Pursuant to the subject of step change and telling the difference from linear increase, a reader pointed to a post on Roger Pielke’s site which claims to prove a step change (rather than linear increase) in two time series, of warm and cold nights over South America from 1960 to 2000. There’s a good bit of hand-waving about visual inspection of graphs (which really amounts to “it sure looks like a step change”), but the essence of the “proof” comes from modelling the data as two different straight lines, one fit to data before the purported step change, the other fit to data after the purported step change. The stated conclusion is:
… the slopes before and after the change points are not statistically significant (P > 0.05) and thus not significantly different from zero. In each data series, therefore, μ1 ≠μ2 and β1 = β2 = 0, proving, beyond doubt, the presence of flat step changes in the two data series.
Permit me to doubt.
I tested the validity of such proof by generating some artificial data which were the sum of a linear trend and random (Gaussian white) noise, so we already know the right answer. Then I subjected the series to change-point detection. Then I fit the stated model (one straight line before the change point, another independent one after the change point). I then noted whether or not the slopes of both straight line segments failed statistical significance — which, it is suggested, is sufficient for “proving, beyond doubt, the presence of flat step changes.”
If it’s even “proof” in the statistical sense (let alone “beyond doubt”) then no more than 5% of such simulations should exhibit this behavior. And what was the result? Out of 1000 simulations, 580 (58%) met the stated “proof” criterion, in spite of the fact that they were all artificial data with a known, linear trend. More than half the time, the data indicated “proof, beyond doubt” of the wrong answer.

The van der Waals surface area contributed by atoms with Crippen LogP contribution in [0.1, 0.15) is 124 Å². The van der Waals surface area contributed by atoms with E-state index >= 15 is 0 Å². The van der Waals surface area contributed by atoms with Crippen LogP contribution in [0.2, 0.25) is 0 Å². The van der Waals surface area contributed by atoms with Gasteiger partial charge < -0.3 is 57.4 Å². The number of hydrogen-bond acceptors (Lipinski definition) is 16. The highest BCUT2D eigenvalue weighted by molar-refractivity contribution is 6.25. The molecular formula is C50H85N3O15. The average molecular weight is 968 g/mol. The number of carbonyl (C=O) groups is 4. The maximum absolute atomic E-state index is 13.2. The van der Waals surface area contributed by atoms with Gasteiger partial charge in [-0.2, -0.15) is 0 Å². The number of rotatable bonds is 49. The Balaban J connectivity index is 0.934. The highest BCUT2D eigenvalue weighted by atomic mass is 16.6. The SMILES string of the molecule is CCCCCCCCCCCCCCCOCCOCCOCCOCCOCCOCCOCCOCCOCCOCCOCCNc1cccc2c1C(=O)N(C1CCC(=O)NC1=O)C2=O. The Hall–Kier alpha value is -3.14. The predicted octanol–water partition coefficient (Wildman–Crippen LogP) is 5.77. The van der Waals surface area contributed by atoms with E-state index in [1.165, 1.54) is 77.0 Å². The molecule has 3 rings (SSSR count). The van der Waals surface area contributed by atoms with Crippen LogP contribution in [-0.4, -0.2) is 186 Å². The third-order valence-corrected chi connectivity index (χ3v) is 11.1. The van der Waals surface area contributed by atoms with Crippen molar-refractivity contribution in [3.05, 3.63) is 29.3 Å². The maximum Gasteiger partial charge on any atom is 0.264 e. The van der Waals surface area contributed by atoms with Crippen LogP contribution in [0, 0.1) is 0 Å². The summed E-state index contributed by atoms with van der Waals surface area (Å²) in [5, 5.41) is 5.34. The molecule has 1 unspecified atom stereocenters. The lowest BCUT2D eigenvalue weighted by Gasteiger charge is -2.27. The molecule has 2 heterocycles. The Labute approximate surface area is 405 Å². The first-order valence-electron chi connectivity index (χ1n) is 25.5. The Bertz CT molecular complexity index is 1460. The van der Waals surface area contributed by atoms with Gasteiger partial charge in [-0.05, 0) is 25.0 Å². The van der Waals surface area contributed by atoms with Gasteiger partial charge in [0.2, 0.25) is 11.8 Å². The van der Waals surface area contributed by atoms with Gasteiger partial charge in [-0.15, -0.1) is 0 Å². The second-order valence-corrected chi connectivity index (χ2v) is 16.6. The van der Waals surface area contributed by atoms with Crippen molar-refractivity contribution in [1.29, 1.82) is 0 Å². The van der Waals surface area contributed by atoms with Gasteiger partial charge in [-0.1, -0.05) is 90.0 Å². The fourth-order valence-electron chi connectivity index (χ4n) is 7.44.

It’s not that the trend itself was too small to detect. In 998 out of 1000 cases (99.8%) the linear trend (for the entire data set) passed statistical significance.
The fact is that unless the signal-to-noise ratio is very high, the difference between linear trend and step change is damn hard to establish. Even when we know the trend is linear, the response to change-point detection will be quite strong (and will pass statistical significance with flying colors) and it’s highly likely (in the simulations, more than half the time) that the slopes of the linear fits to “before” and “after” segments can fail statistical significance.
In fact, in these simulations even if you compare the linear model (which is right) to the step-change model (which is wrong) using AIC, the wrong model had better AIC in 238 out of 1000 (about 24%) of cases.
An example, which is not atypical, is the last of the 1000 simulated data sets. Here’s the data, with a linear trend line superimposed:
Here’s the step-change model, which not only has smaller residuals, it even (like 24% of the samples) has better AIC:
And here’s the two-linear-segments model, for which (like over half of the samples) neither of the linear segment slopes is statistically significant:
Simply put, what the idea fails to account for is that when a linear trend is present, if you pick the single moment which gives the strongest “step change” model (which is what change point detection does), you have in a sense “hand-picked” a moment which is most unfavorable for establishing significant trend for its subsections. It’s easy to see why someone who hasn’t thought the problem through closely enough would miss this, and be fooled into overestimating the significance of this test. Extrapolating to “proof, beyond doubt” is just a bridge too far.
Do the series of warm nights and cold nights over South America follow linear increase or step change? I don’t know, I haven’t seen that data. If slopes before and after a purported step change both fail statistical significance, is that “proof, beyond doubt” of a step change, or even disproof of a linear trend? No.